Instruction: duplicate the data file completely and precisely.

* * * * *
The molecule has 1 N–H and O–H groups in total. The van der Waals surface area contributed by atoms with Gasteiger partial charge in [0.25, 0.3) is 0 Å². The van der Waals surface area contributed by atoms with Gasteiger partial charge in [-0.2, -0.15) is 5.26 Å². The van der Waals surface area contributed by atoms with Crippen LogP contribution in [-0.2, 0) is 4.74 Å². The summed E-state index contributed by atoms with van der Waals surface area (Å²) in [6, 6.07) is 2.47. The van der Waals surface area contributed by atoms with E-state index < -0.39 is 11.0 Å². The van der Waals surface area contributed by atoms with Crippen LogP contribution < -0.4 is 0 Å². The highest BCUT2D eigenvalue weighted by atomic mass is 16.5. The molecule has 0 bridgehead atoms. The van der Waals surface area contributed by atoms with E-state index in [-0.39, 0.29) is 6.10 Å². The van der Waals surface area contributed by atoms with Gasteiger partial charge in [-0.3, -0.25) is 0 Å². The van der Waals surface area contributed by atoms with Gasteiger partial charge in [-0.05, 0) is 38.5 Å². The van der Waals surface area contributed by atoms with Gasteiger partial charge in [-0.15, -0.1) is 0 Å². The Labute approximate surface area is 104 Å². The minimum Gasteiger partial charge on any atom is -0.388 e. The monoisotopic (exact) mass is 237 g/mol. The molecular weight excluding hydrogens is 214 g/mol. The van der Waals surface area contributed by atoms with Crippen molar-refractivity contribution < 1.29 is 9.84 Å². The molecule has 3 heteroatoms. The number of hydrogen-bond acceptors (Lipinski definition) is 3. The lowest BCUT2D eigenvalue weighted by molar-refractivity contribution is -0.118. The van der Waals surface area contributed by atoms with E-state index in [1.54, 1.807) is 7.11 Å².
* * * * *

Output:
The molecule has 1 N–H and O–H groups in total. The van der Waals surface area contributed by atoms with Gasteiger partial charge in [0.25, 0.3) is 0 Å². The van der Waals surface area contributed by atoms with Gasteiger partial charge in [-0.2, -0.15) is 5.26 Å². The van der Waals surface area contributed by atoms with Crippen LogP contribution in [-0.2, 0) is 4.74 Å². The summed E-state index contributed by atoms with van der Waals surface area (Å²) in [6, 6.07) is 2.47. The van der Waals surface area contributed by atoms with E-state index < -0.39 is 11.0 Å². The van der Waals surface area contributed by atoms with Crippen LogP contribution < -0.4 is 0 Å². The highest BCUT2D eigenvalue weighted by atomic mass is 16.5. The molecule has 0 bridgehead atoms. The van der Waals surface area contributed by atoms with E-state index in [-0.39, 0.29) is 6.10 Å². The van der Waals surface area contributed by atoms with Gasteiger partial charge in [-0.3, -0.25) is 0 Å². The van der Waals surface area contributed by atoms with Gasteiger partial charge in [-0.05, 0) is 38.5 Å². The van der Waals surface area contributed by atoms with Gasteiger partial charge in [-0.15, -0.1) is 0 Å². The Labute approximate surface area is 104 Å². The minimum Gasteiger partial charge on any atom is -0.388 e. The monoisotopic (exact) mass is 237 g/mol. The molecular weight excluding hydrogens is 214 g/mol. The van der Waals surface area contributed by atoms with Crippen molar-refractivity contribution < 1.29 is 9.84 Å². The molecule has 3 heteroatoms. The number of hydrogen-bond acceptors (Lipinski definition) is 3. The lowest BCUT2D eigenvalue weighted by molar-refractivity contribution is -0.118. The van der Waals surface area contributed by atoms with E-state index in [1.54, 1.807) is 7.11 Å².